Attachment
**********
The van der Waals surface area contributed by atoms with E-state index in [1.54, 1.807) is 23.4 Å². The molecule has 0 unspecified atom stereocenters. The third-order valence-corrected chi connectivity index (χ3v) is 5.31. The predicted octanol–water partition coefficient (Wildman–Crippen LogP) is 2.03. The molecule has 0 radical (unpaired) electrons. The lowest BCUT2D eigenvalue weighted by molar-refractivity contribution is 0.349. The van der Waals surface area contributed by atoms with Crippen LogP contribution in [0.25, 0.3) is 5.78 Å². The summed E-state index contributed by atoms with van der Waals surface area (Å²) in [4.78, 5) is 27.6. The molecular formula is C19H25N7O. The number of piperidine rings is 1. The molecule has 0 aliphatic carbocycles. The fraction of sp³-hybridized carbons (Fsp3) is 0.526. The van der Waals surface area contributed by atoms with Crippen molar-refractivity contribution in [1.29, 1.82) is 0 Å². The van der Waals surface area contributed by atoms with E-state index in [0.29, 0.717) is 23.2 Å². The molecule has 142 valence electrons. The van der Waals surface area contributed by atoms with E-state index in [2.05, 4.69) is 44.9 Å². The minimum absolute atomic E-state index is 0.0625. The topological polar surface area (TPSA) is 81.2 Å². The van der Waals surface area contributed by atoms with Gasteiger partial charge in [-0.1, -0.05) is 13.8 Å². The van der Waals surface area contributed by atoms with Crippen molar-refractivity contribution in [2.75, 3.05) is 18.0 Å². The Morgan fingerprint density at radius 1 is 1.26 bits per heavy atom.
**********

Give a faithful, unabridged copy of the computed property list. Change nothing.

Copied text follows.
The van der Waals surface area contributed by atoms with E-state index in [1.54, 1.807) is 23.4 Å². The molecule has 0 unspecified atom stereocenters. The third-order valence-corrected chi connectivity index (χ3v) is 5.31. The predicted octanol–water partition coefficient (Wildman–Crippen LogP) is 2.03. The molecule has 0 radical (unpaired) electrons. The lowest BCUT2D eigenvalue weighted by molar-refractivity contribution is 0.349. The van der Waals surface area contributed by atoms with Crippen LogP contribution in [0.25, 0.3) is 5.78 Å². The summed E-state index contributed by atoms with van der Waals surface area (Å²) in [4.78, 5) is 27.6. The molecular formula is C19H25N7O. The number of piperidine rings is 1. The molecule has 0 aliphatic carbocycles. The fraction of sp³-hybridized carbons (Fsp3) is 0.526. The van der Waals surface area contributed by atoms with Crippen molar-refractivity contribution in [1.29, 1.82) is 0 Å². The van der Waals surface area contributed by atoms with E-state index in [0.29, 0.717) is 23.2 Å². The molecule has 142 valence electrons. The van der Waals surface area contributed by atoms with E-state index in [2.05, 4.69) is 44.9 Å². The minimum absolute atomic E-state index is 0.0625. The topological polar surface area (TPSA) is 81.2 Å². The van der Waals surface area contributed by atoms with Gasteiger partial charge in [-0.1, -0.05) is 13.8 Å². The van der Waals surface area contributed by atoms with Crippen molar-refractivity contribution in [2.75, 3.05) is 18.0 Å². The Morgan fingerprint density at radius 1 is 1.26 bits per heavy atom.